Tagine de poulet aux petits pois

Spicy Moroccan chicken with fresh peas

This easy and deeply flavorful dish has been adapted from the Moroccan original to be made with chicken instead of pigeon for the simple reason that pigeon (squab) has become hard to find. But if you feel like experimenting, you can substitute guinea fowl, Cornish game hen or … pigeon, adjusting the roasting time accordingly for smaller birds.

The recipe is made in three stages: marinating and roasting the poultry, shelling and cooking the peas, and finally combining them. You will need to get started well before suppertime because the poultry has to marinate for at least an hour.

For best results, start with fresh peas in the pod (but as they are not always in season, frozen peas may be used as well). The peas may be cooked in either chicken broth or water. If you don’t have broth on hand, you can make it while the chicken is marinating.

As for the chicken, there are two options — a whole chicken cut into pieces or chicken legs only, which I prefer. For hearty eaters choose whole legs (thigh plus drumstick), while just the thighs (hauts de cuisse) will suffice for lighter appetites.

The quantities below will serve 4 people.

1 chicken cut into pieces or 4 chicken thighs
1 tbsp. freshly squeezed lemon juice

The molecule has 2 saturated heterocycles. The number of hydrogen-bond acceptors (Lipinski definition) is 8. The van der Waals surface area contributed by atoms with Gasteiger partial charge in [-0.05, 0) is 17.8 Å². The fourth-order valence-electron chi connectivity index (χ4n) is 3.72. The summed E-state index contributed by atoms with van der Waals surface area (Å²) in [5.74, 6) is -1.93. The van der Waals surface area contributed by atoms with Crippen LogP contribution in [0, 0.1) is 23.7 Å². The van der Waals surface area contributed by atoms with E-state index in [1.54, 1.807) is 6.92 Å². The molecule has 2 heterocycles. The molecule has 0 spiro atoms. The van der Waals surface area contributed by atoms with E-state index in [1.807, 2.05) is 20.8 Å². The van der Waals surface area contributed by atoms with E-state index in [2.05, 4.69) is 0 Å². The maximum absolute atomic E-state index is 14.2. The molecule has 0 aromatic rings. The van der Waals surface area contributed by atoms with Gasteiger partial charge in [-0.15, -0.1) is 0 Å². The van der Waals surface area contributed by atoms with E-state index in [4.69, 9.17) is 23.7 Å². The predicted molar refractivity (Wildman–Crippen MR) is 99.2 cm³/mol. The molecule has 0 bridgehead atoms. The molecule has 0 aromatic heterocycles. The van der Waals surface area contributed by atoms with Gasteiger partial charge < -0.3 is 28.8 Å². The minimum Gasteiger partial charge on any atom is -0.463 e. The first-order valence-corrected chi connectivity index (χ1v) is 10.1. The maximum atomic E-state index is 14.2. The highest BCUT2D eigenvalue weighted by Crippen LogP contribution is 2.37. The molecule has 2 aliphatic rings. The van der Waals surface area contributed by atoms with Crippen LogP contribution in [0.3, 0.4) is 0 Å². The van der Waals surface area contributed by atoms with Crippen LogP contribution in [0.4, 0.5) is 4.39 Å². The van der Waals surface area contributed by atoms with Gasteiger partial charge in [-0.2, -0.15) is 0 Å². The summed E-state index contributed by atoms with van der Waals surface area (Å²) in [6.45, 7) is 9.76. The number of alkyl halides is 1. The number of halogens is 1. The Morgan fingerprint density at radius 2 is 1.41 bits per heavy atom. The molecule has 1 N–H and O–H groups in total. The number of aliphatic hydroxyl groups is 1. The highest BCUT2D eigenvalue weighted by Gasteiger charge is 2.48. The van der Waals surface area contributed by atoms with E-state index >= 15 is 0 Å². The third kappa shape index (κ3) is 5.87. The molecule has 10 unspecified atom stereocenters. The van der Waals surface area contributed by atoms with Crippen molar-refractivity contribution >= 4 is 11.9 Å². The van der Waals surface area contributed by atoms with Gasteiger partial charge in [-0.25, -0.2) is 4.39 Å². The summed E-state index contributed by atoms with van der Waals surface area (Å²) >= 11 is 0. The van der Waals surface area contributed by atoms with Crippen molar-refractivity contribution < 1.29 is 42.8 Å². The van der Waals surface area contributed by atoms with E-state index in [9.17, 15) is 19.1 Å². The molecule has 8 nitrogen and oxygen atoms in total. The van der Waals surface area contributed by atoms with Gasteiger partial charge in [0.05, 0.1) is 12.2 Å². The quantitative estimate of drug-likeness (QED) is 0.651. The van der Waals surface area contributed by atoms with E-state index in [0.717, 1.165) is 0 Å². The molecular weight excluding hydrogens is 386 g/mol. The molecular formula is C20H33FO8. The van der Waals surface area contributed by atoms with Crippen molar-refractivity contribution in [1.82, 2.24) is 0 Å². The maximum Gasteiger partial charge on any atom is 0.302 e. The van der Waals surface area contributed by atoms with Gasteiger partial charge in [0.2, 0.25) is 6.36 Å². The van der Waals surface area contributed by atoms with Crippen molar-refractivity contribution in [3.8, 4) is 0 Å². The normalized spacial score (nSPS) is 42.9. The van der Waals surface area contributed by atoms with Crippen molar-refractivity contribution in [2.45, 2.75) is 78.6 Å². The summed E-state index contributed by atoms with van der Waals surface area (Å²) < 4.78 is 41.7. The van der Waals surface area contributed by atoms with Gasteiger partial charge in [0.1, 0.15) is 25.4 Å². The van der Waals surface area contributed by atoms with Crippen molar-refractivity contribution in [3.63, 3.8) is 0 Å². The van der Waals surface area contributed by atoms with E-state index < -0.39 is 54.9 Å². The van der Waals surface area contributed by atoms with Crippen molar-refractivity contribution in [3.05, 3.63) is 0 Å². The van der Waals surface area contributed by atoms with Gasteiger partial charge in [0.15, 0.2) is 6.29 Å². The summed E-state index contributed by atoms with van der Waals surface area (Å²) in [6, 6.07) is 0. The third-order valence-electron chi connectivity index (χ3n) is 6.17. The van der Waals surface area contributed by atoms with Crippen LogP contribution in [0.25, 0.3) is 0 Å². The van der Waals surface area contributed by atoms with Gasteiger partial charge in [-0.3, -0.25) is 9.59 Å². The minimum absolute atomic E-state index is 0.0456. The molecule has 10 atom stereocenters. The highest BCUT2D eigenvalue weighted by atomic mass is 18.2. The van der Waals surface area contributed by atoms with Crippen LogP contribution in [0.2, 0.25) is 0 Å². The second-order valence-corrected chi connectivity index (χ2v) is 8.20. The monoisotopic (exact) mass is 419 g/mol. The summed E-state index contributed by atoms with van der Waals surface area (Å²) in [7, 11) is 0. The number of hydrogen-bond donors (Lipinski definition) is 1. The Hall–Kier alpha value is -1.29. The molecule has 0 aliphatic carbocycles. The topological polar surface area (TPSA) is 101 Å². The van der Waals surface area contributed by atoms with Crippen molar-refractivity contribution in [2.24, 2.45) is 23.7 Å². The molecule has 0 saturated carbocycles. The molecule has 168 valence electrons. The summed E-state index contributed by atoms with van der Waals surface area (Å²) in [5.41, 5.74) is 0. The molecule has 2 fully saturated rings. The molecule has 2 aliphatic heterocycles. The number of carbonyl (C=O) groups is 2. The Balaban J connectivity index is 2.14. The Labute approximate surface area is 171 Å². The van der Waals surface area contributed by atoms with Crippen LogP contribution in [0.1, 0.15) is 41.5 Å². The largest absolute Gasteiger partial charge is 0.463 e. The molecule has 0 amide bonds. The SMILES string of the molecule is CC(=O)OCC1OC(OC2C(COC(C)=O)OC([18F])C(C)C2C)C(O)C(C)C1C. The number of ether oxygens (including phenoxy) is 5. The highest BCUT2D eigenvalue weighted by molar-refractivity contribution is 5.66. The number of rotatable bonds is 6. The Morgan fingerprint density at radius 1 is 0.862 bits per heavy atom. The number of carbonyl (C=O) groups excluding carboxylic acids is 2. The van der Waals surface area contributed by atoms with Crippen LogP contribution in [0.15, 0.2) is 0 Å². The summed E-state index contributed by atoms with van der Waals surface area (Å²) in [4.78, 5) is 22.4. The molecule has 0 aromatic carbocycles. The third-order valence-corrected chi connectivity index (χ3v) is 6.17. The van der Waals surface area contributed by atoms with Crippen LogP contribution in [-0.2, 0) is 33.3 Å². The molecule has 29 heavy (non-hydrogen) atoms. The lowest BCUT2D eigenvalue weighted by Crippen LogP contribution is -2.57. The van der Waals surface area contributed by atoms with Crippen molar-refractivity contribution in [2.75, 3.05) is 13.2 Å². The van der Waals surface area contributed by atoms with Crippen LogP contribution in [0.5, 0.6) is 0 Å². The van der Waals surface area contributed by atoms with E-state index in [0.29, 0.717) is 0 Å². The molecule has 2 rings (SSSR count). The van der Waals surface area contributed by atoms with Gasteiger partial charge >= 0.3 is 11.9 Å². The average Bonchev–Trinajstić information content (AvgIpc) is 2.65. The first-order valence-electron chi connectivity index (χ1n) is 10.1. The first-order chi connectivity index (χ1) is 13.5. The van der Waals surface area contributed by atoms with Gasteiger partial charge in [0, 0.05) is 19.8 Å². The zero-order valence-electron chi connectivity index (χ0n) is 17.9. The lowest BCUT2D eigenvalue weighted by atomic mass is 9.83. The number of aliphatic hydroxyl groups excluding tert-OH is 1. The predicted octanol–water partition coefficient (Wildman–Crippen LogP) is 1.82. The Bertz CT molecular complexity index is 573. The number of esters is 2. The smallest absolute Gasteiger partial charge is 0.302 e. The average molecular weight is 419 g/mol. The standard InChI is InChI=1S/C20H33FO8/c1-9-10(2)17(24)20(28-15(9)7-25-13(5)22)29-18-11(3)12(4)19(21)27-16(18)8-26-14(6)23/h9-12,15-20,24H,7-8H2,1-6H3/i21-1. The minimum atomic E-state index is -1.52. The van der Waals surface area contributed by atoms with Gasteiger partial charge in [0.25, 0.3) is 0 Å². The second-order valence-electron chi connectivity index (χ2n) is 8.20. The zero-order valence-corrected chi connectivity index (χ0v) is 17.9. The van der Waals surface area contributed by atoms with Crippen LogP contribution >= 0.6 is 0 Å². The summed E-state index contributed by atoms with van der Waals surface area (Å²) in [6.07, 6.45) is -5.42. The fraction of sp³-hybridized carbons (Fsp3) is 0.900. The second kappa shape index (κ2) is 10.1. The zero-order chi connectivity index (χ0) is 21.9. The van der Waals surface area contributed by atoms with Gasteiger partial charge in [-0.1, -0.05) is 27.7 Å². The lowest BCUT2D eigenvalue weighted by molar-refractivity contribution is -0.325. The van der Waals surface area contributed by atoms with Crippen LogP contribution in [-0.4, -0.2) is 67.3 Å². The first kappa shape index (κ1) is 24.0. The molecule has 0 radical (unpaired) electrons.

5 tbsp. olive oil
1 clove garlic, minced
1 tsp. ground cumin
1/2 tsp. freshly ground coriander seeds
1 tsp. salt
freshly ground black pepper
1-1/4 pound (600 g) fresh peas in the pod or about 2 cups (9 ounces/250 g) shelled peas
1 medium onion, red or blond
1-1/2 cup homemade chicken broth or water
fresh cilantro for garnish

Start by marinating the chicken. Check the chicken pieces and remove any extra fat.

In a large bowl, mix the lemon juice with 3 tbsp. olive oil. Add the garlic, cumin, ground coriander, 1/2 tsp. salt and pepper. Stir to blend. Add the chicken pieces and stir to coat evenly. Marinate at room temperature for one hour, or for up to 24 hours in the fridge.

While the chicken is marinating, shell the peas. Finely mince the onion.

When ready to cook the chicken, preheat the oven to 210 C (400 F, gasmark 7).

Use 1 tbsp. olive oil to coat the bottom and sides of a roasting pan. Distribute the chicken pieces in the pan, skin side up. Roast for 40 minutes.

While the chicken is roasting, heat 1 tbsp. olive oil to sizzling in a large pot. Add the onions and sauté, stirring, until they start to wilt, about 2 minutes. Add the peas, the broth or water and 1/2 tsp. salt. Bring to a simmer. Cook, partially covered, for 15 minutes.

When the chicken comes out of the oven, nestle the pieces among the peas. Pour the roasting juices into the pot. Reheat gently for about 5 minutes.

Serve piping hot in shallow bowls, over couscous if desired. Decorate with snipped cilantro leaves. Serves 4.

Note: The tagine (Moroccan stew) may be served on its own or over steamed couscous, preceded perhaps by a Moroccan carrot salad, herbal tomato salad, chickpea salad and/or eggplant caviar. For dessert you could serve fresh seasonal fruit, a walnut-almond-orange cake or sliced oranges with star anise. A smooth red or crisp rosé would go well.

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